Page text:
Content originally written for the Let’s Go: USA & Canada Guide by our researcher-writer, Daphne Thompson.
Pod 51 Hotel ($$)
230 E 51st St.; (844) 763-7666; thepodhotel.com/pod-51; reception open 24hr
Oh my pod, you guys: if you’ve ever wanted to come home from a day in the big wide world and curl up in an enclosed space, we’ve got your place. Pod 51, located in tourist-friendly Midtown, is few notches above a hostel and a few below a full-fledged hotel (though Pod prizes itself on nixing superfluities like room service, minibars, and pay-per-view). All the rooms are super-compact, private (though a few come with shared bathrooms), and decorated futuristic-chic—think lots of white and stainless steel. If you should choose to leave the safety of your pod, you’ll also find a colorful rooftop deck, a backyard garden, and a friendly beer hall. There’s also Pod locations in Murray Hill, Brooklyn, and Times Square.
Privates from $89; wheelchair accessible; Wi-Fi; linens and towels available
Arlo SoHo ($$$)
231 Hudson St.; (212) 342-7000; arlohotels.com/arlo-soho/; reception open 24hr
Arlo SoHo is like that girl at the party with the impeccable flared jeans and ombre hair that you’re equally impressed with and intimidated by. She’s just approachable enough (i.e. her rooms aren’t exorbitantly expensive, by NYC standards), but comes with so many cool accessories—a cozy library space, 24hr bodega, complementary bicycles, bougie shower products, glamping-level tents in the courtyard (?)—that you might feel out of your depth as a humble backpacker. No matter—treat yourself to a super-compact room with gorgeous city views and buy a $15 cocktail at the rooftop bar. Décor is eclectic and vaguely retro, and the colorful wall of index card suggestions (posted by your fellow travelers) is full of surprisingly good city tips. Book in advance; this boutique hotel tends to fill up.
Privates from $117; reservation required; wheelchair accessible; Wi-Fi; free bicycle rental; mini-fridge, TV, towels, and linens included
Broadway Hotel and Hostel ($$)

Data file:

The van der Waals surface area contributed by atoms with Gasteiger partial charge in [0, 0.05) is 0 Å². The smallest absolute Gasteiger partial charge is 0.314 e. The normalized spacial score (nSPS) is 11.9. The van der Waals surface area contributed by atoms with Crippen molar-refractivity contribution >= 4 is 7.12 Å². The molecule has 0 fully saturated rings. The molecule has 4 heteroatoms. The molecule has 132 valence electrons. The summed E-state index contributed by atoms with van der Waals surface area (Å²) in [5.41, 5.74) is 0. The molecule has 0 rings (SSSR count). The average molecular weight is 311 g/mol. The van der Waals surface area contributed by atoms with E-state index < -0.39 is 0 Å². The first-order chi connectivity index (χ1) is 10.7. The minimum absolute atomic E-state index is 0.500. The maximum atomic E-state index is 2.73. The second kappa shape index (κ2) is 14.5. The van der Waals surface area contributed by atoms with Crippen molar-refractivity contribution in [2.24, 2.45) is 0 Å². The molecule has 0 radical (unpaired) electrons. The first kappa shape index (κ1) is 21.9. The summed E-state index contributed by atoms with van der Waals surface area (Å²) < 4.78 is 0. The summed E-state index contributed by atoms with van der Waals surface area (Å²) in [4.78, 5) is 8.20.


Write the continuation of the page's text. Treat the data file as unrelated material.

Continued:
230 W 101st St.; (212) 865-7710; broadwayhotelnyc.com; reception open 24hr
Is it a hotel? Is it a hostel? At Broadway Hotel and Hostel on the Upper West Side, the lines are blurred: it has the bunk beds and shared bathrooms of a hostel, but a noticeable lack of the garish wall murals and boozy karaoke nights we’re used to seeing at our budget stays. Broadway wants to be the kind of hostel you’d bring your family to, and it mostly succeeds—rooms are spacious, quiet, and clean, and the chipper front desk staff is happy to assist with crises large and small. It’s close to Columbia and Central Park, and you can easily hop on the downtown 1 train from the nearby stop.
Dorms from $50, privates from $108; wheelchair accessible; Wi-Fi; linens and towels available
Chelsea International Hostel ($)
251 W 20th St.; (212) 647-0010; chelseahostel.com; reception open 24hr
You definitely can’t afford those luxury apartments overlooking the High Line—Ariana Grande just bought one for $16 million—but you can probably afford a few nights at the Chelsea International Hotel, and that’s sort of just as good. Trendy Chelsea is changing but this hostel has stayed the same since 1993, making it one of the most affordable stays in an increasingly pricey part of town. Dorms and private rooms are spare but well-kept, and all the standard hostel amenities are there: breakfast, Wi-Fi, a 24hr staffed reception desk, and a kitchen. There’s also free New York pizza on Wednesdays and a spacious courtyard to kick back with your new friends (Ariana Grande is a maybe).